In April 2016, on Minister of Education and Science Dmitri Livanov’s orders, the Russian State Geological Prospecting University >> Read more

September 28th, 2016

From The Cherry Orchard to the Khimki Forest


 “You have no mercy on the woods, or the birds, or on women, or on one another…”

Uncle Vanya, А.P. Chekhov, 1896

photo by

Photo by

Chekhov’s Uncle Vanya and The Cherry Orchard were written more than a century ago, but they remain a brilliant portrait of Russian society and its attitude toward the world around, woods included.

Forests cover around 45 percent of Russia’s territory, and the country accounts for 24 percent of the world’s timber resources. The Siberian taiga and its cedar trees are as much a symbol of Russia as the Kremlin and Sputnik. It would seem that Russian forests should be valued and protected as a national treasure. However, just like the people of Russia, Russian forests have their own peculiar fate full of suffering and tragic mistakes.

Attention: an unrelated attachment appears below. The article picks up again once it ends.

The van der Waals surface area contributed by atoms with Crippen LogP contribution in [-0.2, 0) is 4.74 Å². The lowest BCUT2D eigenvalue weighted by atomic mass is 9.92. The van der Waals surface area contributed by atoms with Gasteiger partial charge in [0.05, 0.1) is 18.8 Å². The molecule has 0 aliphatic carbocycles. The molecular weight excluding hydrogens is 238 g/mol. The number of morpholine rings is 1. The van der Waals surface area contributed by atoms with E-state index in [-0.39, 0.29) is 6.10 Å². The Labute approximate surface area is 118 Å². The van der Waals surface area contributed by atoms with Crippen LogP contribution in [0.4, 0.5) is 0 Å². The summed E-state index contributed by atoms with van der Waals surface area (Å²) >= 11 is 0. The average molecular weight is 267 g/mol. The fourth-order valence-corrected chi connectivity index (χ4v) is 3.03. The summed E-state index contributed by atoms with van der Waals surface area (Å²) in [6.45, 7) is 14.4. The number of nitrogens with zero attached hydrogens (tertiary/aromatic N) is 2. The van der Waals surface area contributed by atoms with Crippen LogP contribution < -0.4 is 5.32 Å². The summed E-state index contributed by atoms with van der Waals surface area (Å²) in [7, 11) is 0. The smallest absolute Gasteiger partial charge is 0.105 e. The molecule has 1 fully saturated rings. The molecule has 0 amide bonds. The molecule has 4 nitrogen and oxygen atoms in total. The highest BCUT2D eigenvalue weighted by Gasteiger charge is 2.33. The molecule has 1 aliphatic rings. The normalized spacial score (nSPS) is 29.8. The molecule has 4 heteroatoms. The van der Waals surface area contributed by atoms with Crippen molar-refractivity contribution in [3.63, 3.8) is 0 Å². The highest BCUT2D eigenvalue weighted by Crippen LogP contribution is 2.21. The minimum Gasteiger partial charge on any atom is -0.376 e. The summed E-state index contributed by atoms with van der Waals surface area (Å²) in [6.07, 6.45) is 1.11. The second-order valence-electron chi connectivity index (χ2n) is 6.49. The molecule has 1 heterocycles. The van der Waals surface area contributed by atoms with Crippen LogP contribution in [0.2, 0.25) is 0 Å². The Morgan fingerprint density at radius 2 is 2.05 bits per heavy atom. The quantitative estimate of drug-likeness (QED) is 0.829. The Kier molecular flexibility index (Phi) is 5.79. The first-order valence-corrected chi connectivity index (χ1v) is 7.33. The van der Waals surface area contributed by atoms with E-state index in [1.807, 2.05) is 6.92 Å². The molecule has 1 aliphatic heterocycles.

Back in 2013, an international team of scientists calculated that from 2000 to 2012, Russia had lost more forest area than any other country in the world. Such forest cover loss was caused by different reasons including forest fires, storms and insect pests. However, this was also due in no small part to human activity. According to World Wildlife Fund’s estimates, Russia annually loses around $1 billion due to illegal logging.

According to First Deputy Prosecutor General Aleksander Buksman, illegal logging is responsible for more than 800,000 hectares of Russia’s forest loss annually, which is more than half of the total wood harvest in the country. >> Read more

August 31st, 2016

Stadiums Versus Hospitals